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This is NOT a controversy that so many are involved in these days about changing historical facts. To me, personally, history cannot be changed. It is what it is. But there is a saying I like, “Honor to whom honor is due.” This Webstable Soup bowl is posted to honor those to whom honor is due, and to remember the families who lost loved ones through that historically sad experience.
Why do we celebrate Memorial Day? Memorial Day honors those who have died while serving in the United States military. Across the country, people celebrate through parades, family gatherings and ceremonies at cemeteries and memorials.
Memorial Day was originally known as Decoration Day. The holiday began as a way to honor soldiers who died in the Civil War, but the day now honors all U.S. veterans who have sacrificed their lives.
Veterans Day lands on Nov. 11 every year to celebrate all who have served in the country’s military, while Memorial Day is to honor those who died during their service.
Memorial Day conjures images of hamburgers, hot dogs, swimming pools, and summertime for many Americans. But the last Monday in May serves, most importantly, as a time to honor those who died while fighting in the U.S. Armed Forces. It’s a holiday steeped in somber American history and tradition.
The day actually began as “Decoration Day,” following the Civil War, when mourners placed flowers on the graves of Union and Confederate soldiers. Yes, Memorial Day has also come to signify the “unofficial” start of summer, but let’s remember the heroes who made it all possible. The Civil War ended in the spring of 1865 when Robert E. Lee surrendered the last major Confederate army to Ulysses S. Grant at the Appomattox Court House on April 9. Over 620,000 soldiers died in the four-year conflict. General John A. Logan of the Grand Army of the Republic (an organization of Union veterans) would eventually select May 30, 1868, as a day to pay tribute to the fallen:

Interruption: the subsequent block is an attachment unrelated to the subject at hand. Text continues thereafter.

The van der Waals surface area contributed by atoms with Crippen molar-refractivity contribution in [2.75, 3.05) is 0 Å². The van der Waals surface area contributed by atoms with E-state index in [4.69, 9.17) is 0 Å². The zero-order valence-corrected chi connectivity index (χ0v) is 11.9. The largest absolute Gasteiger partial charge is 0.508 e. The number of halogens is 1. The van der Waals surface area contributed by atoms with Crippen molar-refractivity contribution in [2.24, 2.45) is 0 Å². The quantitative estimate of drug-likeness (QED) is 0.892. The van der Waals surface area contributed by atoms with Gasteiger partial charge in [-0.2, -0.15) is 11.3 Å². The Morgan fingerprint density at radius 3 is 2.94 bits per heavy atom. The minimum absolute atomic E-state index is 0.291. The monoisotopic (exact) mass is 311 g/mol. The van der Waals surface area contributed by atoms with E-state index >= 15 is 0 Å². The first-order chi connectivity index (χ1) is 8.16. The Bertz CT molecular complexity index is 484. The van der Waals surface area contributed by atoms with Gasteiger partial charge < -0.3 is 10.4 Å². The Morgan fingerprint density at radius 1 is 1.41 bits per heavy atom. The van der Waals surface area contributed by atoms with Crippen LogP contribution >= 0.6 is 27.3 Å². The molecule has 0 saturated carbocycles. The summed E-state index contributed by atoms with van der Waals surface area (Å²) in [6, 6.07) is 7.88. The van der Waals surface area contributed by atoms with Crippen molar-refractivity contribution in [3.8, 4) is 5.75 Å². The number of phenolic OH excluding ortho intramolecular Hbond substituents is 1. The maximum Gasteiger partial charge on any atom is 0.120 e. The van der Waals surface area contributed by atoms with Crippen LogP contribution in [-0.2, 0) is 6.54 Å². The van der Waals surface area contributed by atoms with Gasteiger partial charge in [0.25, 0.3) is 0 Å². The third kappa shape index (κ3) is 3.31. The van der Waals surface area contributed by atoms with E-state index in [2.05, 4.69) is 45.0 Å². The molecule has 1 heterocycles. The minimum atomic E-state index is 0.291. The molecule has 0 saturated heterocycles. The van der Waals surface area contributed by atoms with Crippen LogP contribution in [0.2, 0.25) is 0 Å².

“The 30th of May, 1868, is designated for the purpose of strewing with flowers, or otherwise decorating the graves of comrades who died in defense of their country during the late rebellion, and whose bodies now lie in almost every city, village, and hamlet churchyard in the land…”
Logan apparently chose May 30 because flowers would be in bloom all over the country. By the end of the 19th century, Memorial Day ceremonies were being held on May 30 throughout the nation. States passed proclamations, and the Army and Navy adopted rules for proper observance at their facilities.
The crowd attending the first Memorial Day ceremony at Arlington National Cemetery was approximately the same size as those that attend today’s observance — about 5,000 people. Small American flags were placed on each grave — a tradition still followed at many national cemeteries today. In recent years, the custom has grown in many families to decorate the graves of all departed loved ones.
By 1890, each Northern state had made Decoration Day an official holiday. But this was not the case in the South, where states continued to honor their dead on separate days until after the First World War.
The May 30 date held for decades. But, in 1968, Congress passed the Uniform Monday Holiday Act, which established Memorial Day as the last Monday in May in order to create a three-day weekend for federal employees. The change took place in 1971. The same law also declared Memorial Day a federal holiday.[i]
By The Numbers (As of 2019 Report)
620,000 – the number of soldiers who died on both sides of the Civil War.
1868 – the year when President James Garfield delivered a very long speech on Memorial Day.
2500 – the number of motorcyclists who participated in the first Rolling Thunder rally.
$1.5 billion – the number of dollars typically spent on meat and seafood in preparation for Memorial Day weekend.
60% – the percentage of American households who attend or host a barbecue on this day.
1.5 million – the number of people who watch the National Memorial Day Parade.
900,000 – the number of people who gathered for the Rolling Thunder Memorial Day motorcycle rally in 2019.
260,000 – the number of graves at Arlington National Cemetery adorned with flags in 2019.
45 million – the number of men and women who have served in a time of war for the U.S.
3 P.M. – the time of day when a moment of silence is observed by Americans throughout the country on this day.